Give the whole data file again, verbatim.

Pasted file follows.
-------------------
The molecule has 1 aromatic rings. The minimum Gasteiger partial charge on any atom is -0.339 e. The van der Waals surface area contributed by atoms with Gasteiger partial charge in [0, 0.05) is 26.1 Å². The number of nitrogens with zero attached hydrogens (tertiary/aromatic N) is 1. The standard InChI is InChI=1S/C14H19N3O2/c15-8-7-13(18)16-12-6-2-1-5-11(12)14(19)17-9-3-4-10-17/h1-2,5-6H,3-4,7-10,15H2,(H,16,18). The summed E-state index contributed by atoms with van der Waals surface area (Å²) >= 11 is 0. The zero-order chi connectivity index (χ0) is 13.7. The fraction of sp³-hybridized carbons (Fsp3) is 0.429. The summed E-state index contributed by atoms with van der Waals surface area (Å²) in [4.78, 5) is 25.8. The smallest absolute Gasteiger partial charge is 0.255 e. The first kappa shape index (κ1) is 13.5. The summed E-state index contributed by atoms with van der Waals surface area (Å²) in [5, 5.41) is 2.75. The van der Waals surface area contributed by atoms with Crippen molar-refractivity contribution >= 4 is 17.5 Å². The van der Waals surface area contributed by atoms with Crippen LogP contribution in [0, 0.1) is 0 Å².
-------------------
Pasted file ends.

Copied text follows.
The molecule has 1 aromatic rings. The minimum Gasteiger partial charge on any atom is -0.339 e. The van der Waals surface area contributed by atoms with Gasteiger partial charge in [0, 0.05) is 26.1 Å². The number of nitrogens with zero attached hydrogens (tertiary/aromatic N) is 1. The standard InChI is InChI=1S/C14H19N3O2/c15-8-7-13(18)16-12-6-2-1-5-11(12)14(19)17-9-3-4-10-17/h1-2,5-6H,3-4,7-10,15H2,(H,16,18). The summed E-state index contributed by atoms with van der Waals surface area (Å²) >= 11 is 0. The zero-order chi connectivity index (χ0) is 13.7. The fraction of sp³-hybridized carbons (Fsp3) is 0.429. The summed E-state index contributed by atoms with van der Waals surface area (Å²) in [4.78, 5) is 25.8. The smallest absolute Gasteiger partial charge is 0.255 e. The first kappa shape index (κ1) is 13.5. The summed E-state index contributed by atoms with van der Waals surface area (Å²) in [5, 5.41) is 2.75. The van der Waals surface area contributed by atoms with Crippen molar-refractivity contribution >= 4 is 17.5 Å². The van der Waals surface area contributed by atoms with Crippen LogP contribution in [0, 0.1) is 0 Å².